"My mom sorts copper wire, and cuts off the plastic with a small knife.  It's tough work, but it saves the purest, most energy efficient grade of copper.   She makes four times as much as her sister who works in a copper mine in OK Tedi River basin.  And she's not producing carbon.  And unlike the big "formal" sector firms, she doesn't mix the electric grade in with the heat sinks and copper pipe that has to go back to a primary refiner.  She sells the high grade copper to a secondary smelter which saves huge amounts of carbon and energy.

"So, how am I supposed to feel when I see pictures of my mom, doing recycling work, the same kind that white people 'volunteer' for and are all proud of and put bumper stickers on their car, and they use her picture to say that she's primitive and that people who trade with her should be ashamed??

"A lot of environmentalists are really cool.  I met them when resource curse people were gonna to turn my jungle into a palm oil plantation, or a rare earth copper mine, like OK Tedi River in Indonesia, or the virgin lead mining in Kabwe Zambia, or the tantalum mining for cell phones in the headwaters of the Congo.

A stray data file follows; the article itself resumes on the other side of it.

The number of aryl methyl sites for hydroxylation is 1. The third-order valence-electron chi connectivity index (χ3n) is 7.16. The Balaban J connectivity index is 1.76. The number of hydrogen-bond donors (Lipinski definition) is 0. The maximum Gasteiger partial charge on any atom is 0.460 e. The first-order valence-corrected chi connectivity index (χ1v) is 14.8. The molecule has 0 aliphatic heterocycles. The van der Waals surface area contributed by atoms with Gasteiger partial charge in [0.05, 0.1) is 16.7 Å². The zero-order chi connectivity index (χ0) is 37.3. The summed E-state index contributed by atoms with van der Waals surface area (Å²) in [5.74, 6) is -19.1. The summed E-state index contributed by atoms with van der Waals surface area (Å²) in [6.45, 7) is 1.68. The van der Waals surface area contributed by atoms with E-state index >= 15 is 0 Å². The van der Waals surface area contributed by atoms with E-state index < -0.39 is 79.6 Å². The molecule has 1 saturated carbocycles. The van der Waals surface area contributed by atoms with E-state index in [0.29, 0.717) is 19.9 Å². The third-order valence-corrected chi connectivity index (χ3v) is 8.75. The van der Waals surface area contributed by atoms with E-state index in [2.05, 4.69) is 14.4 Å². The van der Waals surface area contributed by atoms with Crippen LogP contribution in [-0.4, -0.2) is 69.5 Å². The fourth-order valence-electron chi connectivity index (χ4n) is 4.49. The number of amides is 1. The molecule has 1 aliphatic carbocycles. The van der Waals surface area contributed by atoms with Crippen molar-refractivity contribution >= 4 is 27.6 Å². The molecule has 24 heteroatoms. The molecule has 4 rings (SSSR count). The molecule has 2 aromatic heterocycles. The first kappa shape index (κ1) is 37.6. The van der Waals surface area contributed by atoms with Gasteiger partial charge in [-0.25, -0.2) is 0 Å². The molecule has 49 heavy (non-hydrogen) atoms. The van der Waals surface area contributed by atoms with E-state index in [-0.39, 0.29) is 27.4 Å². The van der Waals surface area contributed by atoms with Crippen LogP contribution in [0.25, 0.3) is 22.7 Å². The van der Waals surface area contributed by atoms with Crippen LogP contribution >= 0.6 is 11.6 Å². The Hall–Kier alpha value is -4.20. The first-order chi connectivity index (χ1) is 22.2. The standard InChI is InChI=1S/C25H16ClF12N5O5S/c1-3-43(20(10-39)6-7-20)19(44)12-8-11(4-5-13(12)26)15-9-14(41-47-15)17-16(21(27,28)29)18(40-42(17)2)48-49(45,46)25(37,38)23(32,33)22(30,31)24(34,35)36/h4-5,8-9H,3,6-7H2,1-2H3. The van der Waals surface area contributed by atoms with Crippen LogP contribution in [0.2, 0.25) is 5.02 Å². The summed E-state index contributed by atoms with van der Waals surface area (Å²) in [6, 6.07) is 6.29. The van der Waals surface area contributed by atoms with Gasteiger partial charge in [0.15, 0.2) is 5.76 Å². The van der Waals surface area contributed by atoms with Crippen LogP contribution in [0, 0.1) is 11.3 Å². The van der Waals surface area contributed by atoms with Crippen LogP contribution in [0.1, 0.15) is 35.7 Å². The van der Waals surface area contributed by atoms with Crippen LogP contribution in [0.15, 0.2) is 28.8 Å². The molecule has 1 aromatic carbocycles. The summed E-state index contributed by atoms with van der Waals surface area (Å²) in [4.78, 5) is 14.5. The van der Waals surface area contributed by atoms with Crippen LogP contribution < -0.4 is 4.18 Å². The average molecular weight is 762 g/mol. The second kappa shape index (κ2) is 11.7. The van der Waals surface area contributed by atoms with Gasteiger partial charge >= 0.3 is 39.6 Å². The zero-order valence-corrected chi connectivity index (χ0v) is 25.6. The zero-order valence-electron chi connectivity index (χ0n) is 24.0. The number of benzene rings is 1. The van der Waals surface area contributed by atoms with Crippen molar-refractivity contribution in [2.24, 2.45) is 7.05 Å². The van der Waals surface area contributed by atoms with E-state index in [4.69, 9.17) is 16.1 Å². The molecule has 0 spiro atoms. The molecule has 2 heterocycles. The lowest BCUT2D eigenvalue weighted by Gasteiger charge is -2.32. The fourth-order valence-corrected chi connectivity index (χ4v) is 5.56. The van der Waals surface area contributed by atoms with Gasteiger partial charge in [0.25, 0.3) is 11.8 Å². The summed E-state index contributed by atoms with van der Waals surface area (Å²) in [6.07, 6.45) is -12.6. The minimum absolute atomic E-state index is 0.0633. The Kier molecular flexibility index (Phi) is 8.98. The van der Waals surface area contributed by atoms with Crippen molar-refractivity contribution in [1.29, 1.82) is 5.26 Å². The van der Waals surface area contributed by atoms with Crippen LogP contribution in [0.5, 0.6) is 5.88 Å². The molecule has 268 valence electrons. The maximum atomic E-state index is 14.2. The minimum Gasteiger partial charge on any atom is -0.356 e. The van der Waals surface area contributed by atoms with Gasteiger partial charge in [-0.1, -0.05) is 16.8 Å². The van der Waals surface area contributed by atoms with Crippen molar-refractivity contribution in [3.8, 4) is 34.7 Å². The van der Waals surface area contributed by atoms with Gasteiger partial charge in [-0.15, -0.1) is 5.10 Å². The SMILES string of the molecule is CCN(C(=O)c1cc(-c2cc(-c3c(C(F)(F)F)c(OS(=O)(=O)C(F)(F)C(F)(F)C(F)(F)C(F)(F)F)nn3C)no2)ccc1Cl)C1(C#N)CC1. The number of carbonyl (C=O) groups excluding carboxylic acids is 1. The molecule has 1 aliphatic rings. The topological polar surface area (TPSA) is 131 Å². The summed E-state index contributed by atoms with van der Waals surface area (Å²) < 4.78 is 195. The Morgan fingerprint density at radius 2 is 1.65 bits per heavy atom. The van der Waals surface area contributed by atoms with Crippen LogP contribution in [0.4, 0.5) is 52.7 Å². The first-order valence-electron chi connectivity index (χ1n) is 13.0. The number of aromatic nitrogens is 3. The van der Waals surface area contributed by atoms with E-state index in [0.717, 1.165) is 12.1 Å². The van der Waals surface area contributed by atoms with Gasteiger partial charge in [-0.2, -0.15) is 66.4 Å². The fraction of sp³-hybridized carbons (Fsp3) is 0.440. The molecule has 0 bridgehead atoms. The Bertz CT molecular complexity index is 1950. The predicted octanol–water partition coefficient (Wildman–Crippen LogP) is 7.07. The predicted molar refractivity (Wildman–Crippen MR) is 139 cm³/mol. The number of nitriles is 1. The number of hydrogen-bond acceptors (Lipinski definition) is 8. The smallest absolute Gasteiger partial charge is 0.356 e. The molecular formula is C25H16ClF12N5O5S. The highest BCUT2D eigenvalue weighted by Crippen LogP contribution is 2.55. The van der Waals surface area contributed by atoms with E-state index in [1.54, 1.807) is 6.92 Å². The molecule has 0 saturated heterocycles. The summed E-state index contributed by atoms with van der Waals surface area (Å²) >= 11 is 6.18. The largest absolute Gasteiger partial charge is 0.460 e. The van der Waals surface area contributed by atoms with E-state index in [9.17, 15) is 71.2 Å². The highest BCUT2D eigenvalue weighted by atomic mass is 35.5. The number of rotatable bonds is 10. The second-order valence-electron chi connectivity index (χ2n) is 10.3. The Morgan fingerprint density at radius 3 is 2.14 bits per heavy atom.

"Recyclers used to save our forests, and my friends like Baloo and Bagheera on the endangered species list.  I want to find a way to work more and more together with Americans and Europeans and Japanese and Koreans and Canadians, etc.   Maybe I can get a loan through Kiva.org to for some really nice laptops, and you can pay me to properly recycle any of them that I can't get to work, and pay us to properly recycle and take back the ones that are worn out here after 12 years of use (we use things 4 times longer than you do).  I want to hear more about this idea of working together, rich and poor, via "Fair Trade Recycling"...